Chris Jericho unedited
While researching for the WWE Championship book, I was able to catch up with Chris Jericho via phone one Monday night. Much of what he told me wound up in the book; but here are portions of the interview that wound up on the cutting room floor. Enjoy:
You unofficially won the WWE Championship against Triple H on Raw. Unfortunately, you had it taken away immediately … and then you had to wait approximately a year and a half before officially winning the gold. During that time, did you ever question if a “real” reign would happen for you?
Not really. Things were a lot different back then. There was a certain level you had to get to before you could be in the title hunt. The fact that the company showed that confidence in me in April 2000, even if it was a gimmick for a show, lead me to believe I would win it again. I wasn’t sure when, I wasn’t sure how, but I believed I would win it again.
How did you celebrate the win?
I had to drive from San Diego back to Anaheim. I was the last person to leave the building and I got stuck in a traffic jam. There wasn’t really a chance to do a big celebration. It was one of those things where I got back to my room, sighed a relief, patted myself on the back and went to the next show. So it wasn’t really the confetti and champagne type of thing. It was more of a get your gear saddle up and get ready for the next show.
What was it like to square off against Rock and Stone Cold?
I’m all about match quality. I thought those matches against Rock and Austin were good, but having one of the best matches of the night against Shawn Michaels at WrestleMania means a lot more to me than winning the title that night because those matches were good, but I’m all about what was the best match of the show. I’m not sure if those matches were the best on the show; they were pretty good. I worked for about 35 minutes total, back to back. It was a great time in my career. It was like winning an Oscar for the first time and getting that pat on the back that meant more than actually being able to brag about being the champion. It was more the principle of it than it was the process.
Your reign came at a pivotal time in the company. Did you find it stressful?
No, it was different then because there was only one champion. Because of this there was no coasting. And we had some of the biggest stars ever in Rock, Austin, Triple H, Undertaker, Mick Foley, and Kurt Angle. Just because you were champion didn’t mean you were the top guy in the company. You really had to work your tail off to stay at that level. Just because I had the title around my waist didn’t really mean much. You still had to put your nose to the grindstone. And once you win the title, there’s a target on your back … Everybody wants to cut you down … There’s a lot of things that happen behind the scenes when you become champion.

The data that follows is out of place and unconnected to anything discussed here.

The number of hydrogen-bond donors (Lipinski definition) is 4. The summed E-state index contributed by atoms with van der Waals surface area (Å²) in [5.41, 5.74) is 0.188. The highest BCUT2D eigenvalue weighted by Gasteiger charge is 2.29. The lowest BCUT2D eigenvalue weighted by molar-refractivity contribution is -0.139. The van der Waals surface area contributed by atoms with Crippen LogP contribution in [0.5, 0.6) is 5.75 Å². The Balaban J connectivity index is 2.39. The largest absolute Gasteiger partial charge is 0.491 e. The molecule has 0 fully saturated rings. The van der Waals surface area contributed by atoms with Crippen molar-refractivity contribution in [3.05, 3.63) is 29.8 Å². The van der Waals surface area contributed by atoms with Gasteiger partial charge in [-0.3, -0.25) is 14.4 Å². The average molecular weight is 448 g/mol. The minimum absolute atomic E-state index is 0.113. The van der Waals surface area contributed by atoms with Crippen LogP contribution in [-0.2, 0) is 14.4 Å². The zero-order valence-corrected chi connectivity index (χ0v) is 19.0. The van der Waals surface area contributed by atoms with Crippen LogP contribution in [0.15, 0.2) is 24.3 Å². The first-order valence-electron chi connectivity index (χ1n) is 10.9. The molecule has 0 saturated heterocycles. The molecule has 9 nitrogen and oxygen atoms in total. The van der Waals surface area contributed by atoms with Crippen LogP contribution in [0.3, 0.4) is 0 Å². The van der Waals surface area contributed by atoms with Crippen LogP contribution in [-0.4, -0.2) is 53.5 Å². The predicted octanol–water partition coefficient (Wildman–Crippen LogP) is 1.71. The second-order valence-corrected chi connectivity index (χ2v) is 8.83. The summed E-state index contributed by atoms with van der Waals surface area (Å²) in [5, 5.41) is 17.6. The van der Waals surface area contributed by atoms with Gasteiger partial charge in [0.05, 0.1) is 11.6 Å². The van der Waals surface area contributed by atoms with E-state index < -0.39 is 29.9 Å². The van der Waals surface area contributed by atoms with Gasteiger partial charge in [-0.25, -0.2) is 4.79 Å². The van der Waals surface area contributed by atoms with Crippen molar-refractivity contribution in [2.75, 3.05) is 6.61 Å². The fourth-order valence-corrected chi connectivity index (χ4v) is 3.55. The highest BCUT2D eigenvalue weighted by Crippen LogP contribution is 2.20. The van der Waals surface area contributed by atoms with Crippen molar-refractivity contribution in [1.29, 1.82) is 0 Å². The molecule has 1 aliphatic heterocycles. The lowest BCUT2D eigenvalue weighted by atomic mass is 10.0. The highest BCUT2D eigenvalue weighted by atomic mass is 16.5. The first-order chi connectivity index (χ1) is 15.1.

After losing the title, you went on to win the Intercontinental Championship. Did you see that as a step back or a demotion in any way?
Any time you win a title it’s a good thing, but once you’ve been the WWE Champion, you don’t really want to go back to the IC title because it is a step down. It is more of a title for up and coming guys. But you still never want to downplay it. You’re still a champion, but being WWE Champion is like you are THE champion.
Speaking of Y2J, I thought it would be funny to share a story from his MSG debut. I probably should’ve been fired that night … boy, how things would’ve changed if I got canned.
Anyway, it was shortly after Jericho’s TV debut in 1999. He wasn’t advertised to be at the Garden on this night, but was going to make a surprise appearance. This was back when the lights would go down in the arena during his entrance, then he would appear as if from nowhere doing his arms spread thingy.
So the lights went out as planned and the crowd started to buzz. No music was playing, so nobody in the crowd really knew what was going on … but they could tell something big was about to happen. With the lights out, the plan was for Y2J to sneak into the ring, then his music would hit and the lights would go on … unfortunately, that wasn’t what ended up happening (You know where this is going, right?).
I was working as a producer for WWE.com and standing at Gorilla Postition with our cameragirl when Jericho slyly made his way out from behind the curtain. At that moment, the girl (who wasn’t all that bright) grabbed me and said, “let’s follow him down the aisle with our camera and get a .com exclusive.” Naively, I said, “ok,” and grabbed our handheld mic to pick up crowd sound.
So there we are with Jericho sneaking down to the ring … back then we could get away with these things at house shows … not so much anymore (probably because of what happened next). About seven yards away from the ring, our cameragirl realizes she can’t see Jericho in her shot because it was so dark. She then decides to turn the camera light on and point it right at Y2J. All the way up to the ring, she had her light shining on Jericho. The whole arena saw it … we ruined the surprise.
Luckily, I realized this wasn’t going to end well, so I dropped the microphone and bolted back toward the locker room. I literally ran right through the curtain and past all the big wigs. Unfortunately for the cameragirl, she didn’t follow me, despite me telling her to do so. Instead, she just kept ruining the surprise. When she got back to the locker room, she was destroyed by certain unnamed, high-ranking WWE officials (Needless to say, she didn’t last too much longer).
The whole thing happened so fast that very few people actually noticed me fleeing from the scene (at least the important ones didn’t, which is all that matters). But because she was my responsibility at the time, I did receive a minor slap on the wrist. Amazingly, I went on to spend nine more years with WWE (sans a brief six-week hiatus … but that’s a whole other story).